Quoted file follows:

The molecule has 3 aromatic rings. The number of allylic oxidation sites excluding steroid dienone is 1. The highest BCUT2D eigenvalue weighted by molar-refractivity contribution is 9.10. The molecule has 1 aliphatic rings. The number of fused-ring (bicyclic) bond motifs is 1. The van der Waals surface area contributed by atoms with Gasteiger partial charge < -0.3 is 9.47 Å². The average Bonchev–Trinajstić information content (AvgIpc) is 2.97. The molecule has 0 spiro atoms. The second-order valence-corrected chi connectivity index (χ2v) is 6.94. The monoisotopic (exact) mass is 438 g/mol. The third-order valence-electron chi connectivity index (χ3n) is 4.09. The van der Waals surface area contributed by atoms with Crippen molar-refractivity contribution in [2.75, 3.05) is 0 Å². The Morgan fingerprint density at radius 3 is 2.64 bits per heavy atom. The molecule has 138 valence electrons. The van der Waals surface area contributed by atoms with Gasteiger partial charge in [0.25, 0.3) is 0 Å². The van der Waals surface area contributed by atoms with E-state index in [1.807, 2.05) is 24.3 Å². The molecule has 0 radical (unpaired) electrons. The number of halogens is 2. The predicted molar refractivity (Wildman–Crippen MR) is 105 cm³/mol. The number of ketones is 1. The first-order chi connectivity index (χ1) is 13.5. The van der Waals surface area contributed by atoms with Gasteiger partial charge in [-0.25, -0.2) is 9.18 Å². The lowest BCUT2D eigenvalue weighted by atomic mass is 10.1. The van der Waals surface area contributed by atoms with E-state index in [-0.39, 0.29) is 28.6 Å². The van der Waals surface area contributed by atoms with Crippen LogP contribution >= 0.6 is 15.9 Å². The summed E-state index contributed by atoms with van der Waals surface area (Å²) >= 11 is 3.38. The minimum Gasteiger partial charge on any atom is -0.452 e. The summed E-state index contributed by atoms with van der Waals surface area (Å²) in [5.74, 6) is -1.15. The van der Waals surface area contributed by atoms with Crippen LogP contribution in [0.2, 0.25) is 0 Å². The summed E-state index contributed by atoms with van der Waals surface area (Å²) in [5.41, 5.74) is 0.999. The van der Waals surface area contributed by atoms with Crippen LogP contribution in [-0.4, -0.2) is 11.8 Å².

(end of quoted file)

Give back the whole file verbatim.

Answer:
The molecule has 3 aromatic rings. The number of allylic oxidation sites excluding steroid dienone is 1. The highest BCUT2D eigenvalue weighted by molar-refractivity contribution is 9.10. The molecule has 1 aliphatic rings. The number of fused-ring (bicyclic) bond motifs is 1. The van der Waals surface area contributed by atoms with Gasteiger partial charge < -0.3 is 9.47 Å². The average Bonchev–Trinajstić information content (AvgIpc) is 2.97. The molecule has 0 spiro atoms. The second-order valence-corrected chi connectivity index (χ2v) is 6.94. The monoisotopic (exact) mass is 438 g/mol. The third-order valence-electron chi connectivity index (χ3n) is 4.09. The van der Waals surface area contributed by atoms with Crippen molar-refractivity contribution in [2.75, 3.05) is 0 Å². The Morgan fingerprint density at radius 3 is 2.64 bits per heavy atom. The molecule has 138 valence electrons. The van der Waals surface area contributed by atoms with Gasteiger partial charge in [0.25, 0.3) is 0 Å². The van der Waals surface area contributed by atoms with E-state index in [1.807, 2.05) is 24.3 Å². The molecule has 0 radical (unpaired) electrons. The number of halogens is 2. The predicted molar refractivity (Wildman–Crippen MR) is 105 cm³/mol. The number of ketones is 1. The first-order chi connectivity index (χ1) is 13.5. The van der Waals surface area contributed by atoms with Gasteiger partial charge in [-0.25, -0.2) is 9.18 Å². The lowest BCUT2D eigenvalue weighted by atomic mass is 10.1. The van der Waals surface area contributed by atoms with E-state index in [-0.39, 0.29) is 28.6 Å². The van der Waals surface area contributed by atoms with Crippen LogP contribution >= 0.6 is 15.9 Å². The summed E-state index contributed by atoms with van der Waals surface area (Å²) >= 11 is 3.38. The minimum Gasteiger partial charge on any atom is -0.452 e. The summed E-state index contributed by atoms with van der Waals surface area (Å²) in [5.74, 6) is -1.15. The van der Waals surface area contributed by atoms with Crippen LogP contribution in [0.2, 0.25) is 0 Å². The summed E-state index contributed by atoms with van der Waals surface area (Å²) in [5.41, 5.74) is 0.999. The van der Waals surface area contributed by atoms with Crippen LogP contribution in [-0.4, -0.2) is 11.8 Å².